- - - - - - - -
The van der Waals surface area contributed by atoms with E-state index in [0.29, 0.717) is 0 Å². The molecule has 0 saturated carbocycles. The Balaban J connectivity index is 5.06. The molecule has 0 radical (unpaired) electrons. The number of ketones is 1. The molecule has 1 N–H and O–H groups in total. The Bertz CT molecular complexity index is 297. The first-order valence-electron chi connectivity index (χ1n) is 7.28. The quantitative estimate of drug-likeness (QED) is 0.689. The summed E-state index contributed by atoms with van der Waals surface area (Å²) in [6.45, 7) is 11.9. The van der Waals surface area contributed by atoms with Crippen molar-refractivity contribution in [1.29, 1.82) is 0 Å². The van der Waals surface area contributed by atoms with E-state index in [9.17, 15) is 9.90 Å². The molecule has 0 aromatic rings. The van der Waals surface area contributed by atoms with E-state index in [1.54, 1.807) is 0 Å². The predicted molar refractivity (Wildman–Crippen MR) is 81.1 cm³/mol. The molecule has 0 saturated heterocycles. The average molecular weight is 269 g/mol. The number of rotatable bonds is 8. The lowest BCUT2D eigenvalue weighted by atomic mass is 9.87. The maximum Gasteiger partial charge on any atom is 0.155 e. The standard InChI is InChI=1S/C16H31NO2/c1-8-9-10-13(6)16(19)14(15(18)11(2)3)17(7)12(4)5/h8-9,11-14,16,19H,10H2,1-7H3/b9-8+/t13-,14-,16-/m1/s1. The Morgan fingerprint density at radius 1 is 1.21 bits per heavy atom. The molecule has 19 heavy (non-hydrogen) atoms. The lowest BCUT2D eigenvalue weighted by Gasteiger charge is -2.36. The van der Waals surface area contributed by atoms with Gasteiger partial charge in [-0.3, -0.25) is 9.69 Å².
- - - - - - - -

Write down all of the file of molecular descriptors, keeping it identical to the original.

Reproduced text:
The van der Waals surface area contributed by atoms with E-state index in [0.29, 0.717) is 0 Å². The molecule has 0 saturated carbocycles. The Balaban J connectivity index is 5.06. The molecule has 0 radical (unpaired) electrons. The number of ketones is 1. The molecule has 1 N–H and O–H groups in total. The Bertz CT molecular complexity index is 297. The first-order valence-electron chi connectivity index (χ1n) is 7.28. The quantitative estimate of drug-likeness (QED) is 0.689. The summed E-state index contributed by atoms with van der Waals surface area (Å²) in [6.45, 7) is 11.9. The van der Waals surface area contributed by atoms with Crippen molar-refractivity contribution in [1.29, 1.82) is 0 Å². The van der Waals surface area contributed by atoms with E-state index in [9.17, 15) is 9.90 Å². The molecule has 0 aromatic rings. The van der Waals surface area contributed by atoms with E-state index in [1.54, 1.807) is 0 Å². The predicted molar refractivity (Wildman–Crippen MR) is 81.1 cm³/mol. The molecule has 0 saturated heterocycles. The average molecular weight is 269 g/mol. The number of rotatable bonds is 8. The lowest BCUT2D eigenvalue weighted by atomic mass is 9.87. The maximum Gasteiger partial charge on any atom is 0.155 e. The standard InChI is InChI=1S/C16H31NO2/c1-8-9-10-13(6)16(19)14(15(18)11(2)3)17(7)12(4)5/h8-9,11-14,16,19H,10H2,1-7H3/b9-8+/t13-,14-,16-/m1/s1. The Morgan fingerprint density at radius 1 is 1.21 bits per heavy atom. The molecule has 19 heavy (non-hydrogen) atoms. The lowest BCUT2D eigenvalue weighted by Gasteiger charge is -2.36. The van der Waals surface area contributed by atoms with Gasteiger partial charge in [-0.3, -0.25) is 9.69 Å².